Outside of Alaska and Hawaii, oil hasn’t been used in meaningful amounts to generate electricity in the United States for decades. Two of the main climate friendly alternatives: nuclear power and hydropower have stalled for independent reasons related to their perceived environmental impact and safety (and inherent limits on how much hydropower can be generated from geography).
Natural gas has increased its market share largely because it makes meeting environmental regulations easier and is cheap to use to produce power once you buy it, but natural gas is more expensive to harvest and more scarce than coal, although its prices have been less subject to geopolitics because it has historically been hard to transport without pipelines. The residual is coal, for the very simple reason that it is cheap because it is abundant and inexpensive to strip mine.
Until a decade or two ago, other renewables made up a negligible share of the electricity generation mix. But, in places like Colorado and New Mexico there has been a dramatic upturn in wind and in solar use. This has both driven and been driven by, falling prices for solar and wind powered electricity generation.
Over the last 5 years, the price of new wind power in the US has dropped 58% and the price of new solar power has dropped 78%. . . . Utility-scale solar in the West and Southwest is now at times cheaper than new natural gas plants. . . .
We see the latest proposed PPA price for Xcel’s SPS subsidiary by NextEra (NEE) as in NM as setting a new record low for utility-scale solar. [..] The 25-year contracts for the New Mexico projects have levelized costs of $41.55/MWh and $42.08/MWh. That is 4.155 cents / kwh and 4.21 cents / kwh, respectively. Even after removing the federal solar Investment Tax Credit of 30%, the New Mexico solar deal is priced at 6 cents / kwh. By contrast, new natural gas electricity plants have costs between 6.4 to 9 cents per kwh, according to the EIA. (Note that the same EIA report from April 2014 expects the lowest price solar power purchases in 2019 to be $91 / MWh, or 9.1 cents / kwh before subsidy. Solar prices are below that today.)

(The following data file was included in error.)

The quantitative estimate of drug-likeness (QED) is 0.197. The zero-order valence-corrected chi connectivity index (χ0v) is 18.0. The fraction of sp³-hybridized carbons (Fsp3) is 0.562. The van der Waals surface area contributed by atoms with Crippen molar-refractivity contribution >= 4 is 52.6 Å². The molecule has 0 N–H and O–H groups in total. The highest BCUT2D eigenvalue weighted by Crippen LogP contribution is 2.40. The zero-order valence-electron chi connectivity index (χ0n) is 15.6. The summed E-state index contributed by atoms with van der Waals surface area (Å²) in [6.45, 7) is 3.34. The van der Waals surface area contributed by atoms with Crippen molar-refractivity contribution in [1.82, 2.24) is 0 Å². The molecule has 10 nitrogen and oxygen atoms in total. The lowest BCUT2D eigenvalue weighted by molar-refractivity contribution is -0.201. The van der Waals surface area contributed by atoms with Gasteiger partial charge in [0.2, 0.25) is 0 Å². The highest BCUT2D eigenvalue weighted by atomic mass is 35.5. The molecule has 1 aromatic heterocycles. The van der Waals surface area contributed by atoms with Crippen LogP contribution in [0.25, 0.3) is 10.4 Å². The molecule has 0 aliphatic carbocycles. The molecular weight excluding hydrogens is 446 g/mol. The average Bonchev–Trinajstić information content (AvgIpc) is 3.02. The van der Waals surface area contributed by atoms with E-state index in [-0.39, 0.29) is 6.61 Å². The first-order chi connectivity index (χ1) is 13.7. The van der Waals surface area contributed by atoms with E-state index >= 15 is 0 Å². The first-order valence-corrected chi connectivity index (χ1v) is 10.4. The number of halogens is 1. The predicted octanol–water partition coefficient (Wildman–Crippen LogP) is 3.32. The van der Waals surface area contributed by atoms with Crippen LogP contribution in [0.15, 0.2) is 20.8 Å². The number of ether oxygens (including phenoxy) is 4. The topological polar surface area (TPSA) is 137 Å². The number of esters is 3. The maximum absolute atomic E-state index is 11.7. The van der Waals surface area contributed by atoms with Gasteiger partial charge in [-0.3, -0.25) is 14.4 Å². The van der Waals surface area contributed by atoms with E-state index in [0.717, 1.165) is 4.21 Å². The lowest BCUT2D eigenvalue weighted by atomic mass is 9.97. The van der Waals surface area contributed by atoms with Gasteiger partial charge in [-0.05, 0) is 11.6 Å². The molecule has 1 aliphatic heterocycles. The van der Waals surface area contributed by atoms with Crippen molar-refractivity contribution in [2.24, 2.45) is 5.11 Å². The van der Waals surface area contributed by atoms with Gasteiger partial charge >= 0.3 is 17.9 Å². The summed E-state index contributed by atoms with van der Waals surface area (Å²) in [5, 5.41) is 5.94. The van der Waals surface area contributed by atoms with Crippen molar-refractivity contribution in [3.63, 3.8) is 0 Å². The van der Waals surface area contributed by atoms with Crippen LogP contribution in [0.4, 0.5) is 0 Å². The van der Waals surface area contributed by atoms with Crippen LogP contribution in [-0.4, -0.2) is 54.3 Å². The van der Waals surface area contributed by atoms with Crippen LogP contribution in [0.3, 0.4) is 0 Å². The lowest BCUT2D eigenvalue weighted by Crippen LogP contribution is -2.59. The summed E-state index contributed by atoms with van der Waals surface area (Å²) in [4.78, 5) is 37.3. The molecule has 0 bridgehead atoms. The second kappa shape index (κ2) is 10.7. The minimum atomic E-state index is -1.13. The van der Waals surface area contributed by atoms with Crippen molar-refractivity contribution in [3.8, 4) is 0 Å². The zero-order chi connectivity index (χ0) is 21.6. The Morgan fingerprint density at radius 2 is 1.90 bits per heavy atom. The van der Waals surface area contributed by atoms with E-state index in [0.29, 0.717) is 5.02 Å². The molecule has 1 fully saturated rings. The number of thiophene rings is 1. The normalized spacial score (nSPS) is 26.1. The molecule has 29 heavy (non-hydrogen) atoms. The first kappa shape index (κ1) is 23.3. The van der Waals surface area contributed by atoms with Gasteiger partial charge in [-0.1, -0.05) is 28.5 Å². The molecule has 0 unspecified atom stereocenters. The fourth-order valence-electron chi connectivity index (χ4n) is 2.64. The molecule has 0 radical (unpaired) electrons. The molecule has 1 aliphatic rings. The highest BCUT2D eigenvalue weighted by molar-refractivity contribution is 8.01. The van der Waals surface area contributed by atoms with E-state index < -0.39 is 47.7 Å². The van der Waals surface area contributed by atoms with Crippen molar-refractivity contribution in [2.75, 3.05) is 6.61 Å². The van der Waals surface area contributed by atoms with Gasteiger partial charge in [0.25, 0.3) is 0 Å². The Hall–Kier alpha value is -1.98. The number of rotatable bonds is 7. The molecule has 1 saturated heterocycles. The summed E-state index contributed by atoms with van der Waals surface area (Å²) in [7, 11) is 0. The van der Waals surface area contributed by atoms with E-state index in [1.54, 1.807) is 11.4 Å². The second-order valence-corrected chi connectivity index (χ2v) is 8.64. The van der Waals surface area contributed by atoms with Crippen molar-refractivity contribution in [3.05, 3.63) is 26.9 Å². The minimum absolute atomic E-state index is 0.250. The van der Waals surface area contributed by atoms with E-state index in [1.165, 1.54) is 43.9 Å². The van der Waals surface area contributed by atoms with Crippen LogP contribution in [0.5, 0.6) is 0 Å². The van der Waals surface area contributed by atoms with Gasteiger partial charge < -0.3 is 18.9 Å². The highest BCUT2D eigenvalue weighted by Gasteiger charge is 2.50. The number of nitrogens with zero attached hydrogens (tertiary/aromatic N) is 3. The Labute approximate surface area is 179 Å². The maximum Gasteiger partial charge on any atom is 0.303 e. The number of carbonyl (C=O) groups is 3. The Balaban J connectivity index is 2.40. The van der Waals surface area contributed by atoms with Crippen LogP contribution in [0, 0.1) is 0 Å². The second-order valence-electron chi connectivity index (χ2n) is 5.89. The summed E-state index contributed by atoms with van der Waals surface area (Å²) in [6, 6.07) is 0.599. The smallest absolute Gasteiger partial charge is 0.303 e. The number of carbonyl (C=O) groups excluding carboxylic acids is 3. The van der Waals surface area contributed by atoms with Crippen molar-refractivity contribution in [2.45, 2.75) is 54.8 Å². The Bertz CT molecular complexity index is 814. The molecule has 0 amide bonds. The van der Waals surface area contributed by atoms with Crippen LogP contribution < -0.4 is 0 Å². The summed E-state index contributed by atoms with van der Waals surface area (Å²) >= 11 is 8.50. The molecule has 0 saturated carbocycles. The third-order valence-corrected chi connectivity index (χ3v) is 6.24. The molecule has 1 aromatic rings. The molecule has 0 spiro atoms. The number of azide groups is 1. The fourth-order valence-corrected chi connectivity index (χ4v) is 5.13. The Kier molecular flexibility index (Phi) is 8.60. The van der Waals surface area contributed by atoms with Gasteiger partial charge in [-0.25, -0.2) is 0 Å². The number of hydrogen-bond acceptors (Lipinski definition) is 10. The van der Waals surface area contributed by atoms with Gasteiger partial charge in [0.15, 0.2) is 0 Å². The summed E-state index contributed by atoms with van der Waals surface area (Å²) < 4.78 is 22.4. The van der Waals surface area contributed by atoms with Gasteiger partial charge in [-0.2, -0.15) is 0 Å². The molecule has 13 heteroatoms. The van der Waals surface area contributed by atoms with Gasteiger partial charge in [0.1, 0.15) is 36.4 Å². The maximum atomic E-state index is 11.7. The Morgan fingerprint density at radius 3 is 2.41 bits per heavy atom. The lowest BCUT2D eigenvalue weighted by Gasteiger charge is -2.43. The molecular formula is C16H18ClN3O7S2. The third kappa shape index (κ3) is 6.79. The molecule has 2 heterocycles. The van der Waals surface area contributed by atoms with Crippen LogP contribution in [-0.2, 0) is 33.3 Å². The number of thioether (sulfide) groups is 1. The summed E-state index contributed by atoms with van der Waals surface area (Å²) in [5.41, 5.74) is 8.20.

The New Mexico plant is the latest in a string of ever-cheaper solar deals. SEPA’s 2014 solar market snapshot lists other low-cost solar Power Purchase Agreements. Austin Energy (Texas) signed a PPA for less than $50 per megawatt-hour (MWh) for 150 MW. TVA (Alabama) signed a PPA for $61 per MWh. Salt River Project (Arizona) signed a PPA for roughly $53 per MWh.
Wind prices are also at all-time lows. Here’s Lawrence Berkeley National Laboratory on the declining price of wind power . . . : After topping out at nearly $70/MWh in 2009, the average levelized long-term price from wind power sales agreements signed in 2013 fell to around $25/MWh. After adding in the wind Production Tax Credit, that is still substantially below the price of new coal or natural gas.
Wind and solar compensate for each other’s variability, with solar providing power during the day, and wind primarily at dusk, dawn, and night.
Energy storage is also reaching disruptive prices at utility scale. The Tesla battery is cheap enough to replace natural gas ‘peaker’ plants
Via Marginal Revolution.
In general, renewable energies are seeing technology and mass production drive price reductions that are better than those in the oil and gas industry.
We’ve seen a modest slump in oil and gas prices due to the advent of fracking and reduced demand in a slumping global economy, but the long term trend is still the inexorable march towards Peak Oil. The issue is not so much that we will run out of oil and gas reserves, as it is that we will run out of cheap to exploit oil and gas reserves, driving the price of oil and gas ever higher until it reaches a natural limit when extracting oil from recently farmed crops becomes price competitive with oil and gas drilling as a way to produce hydrocarbons.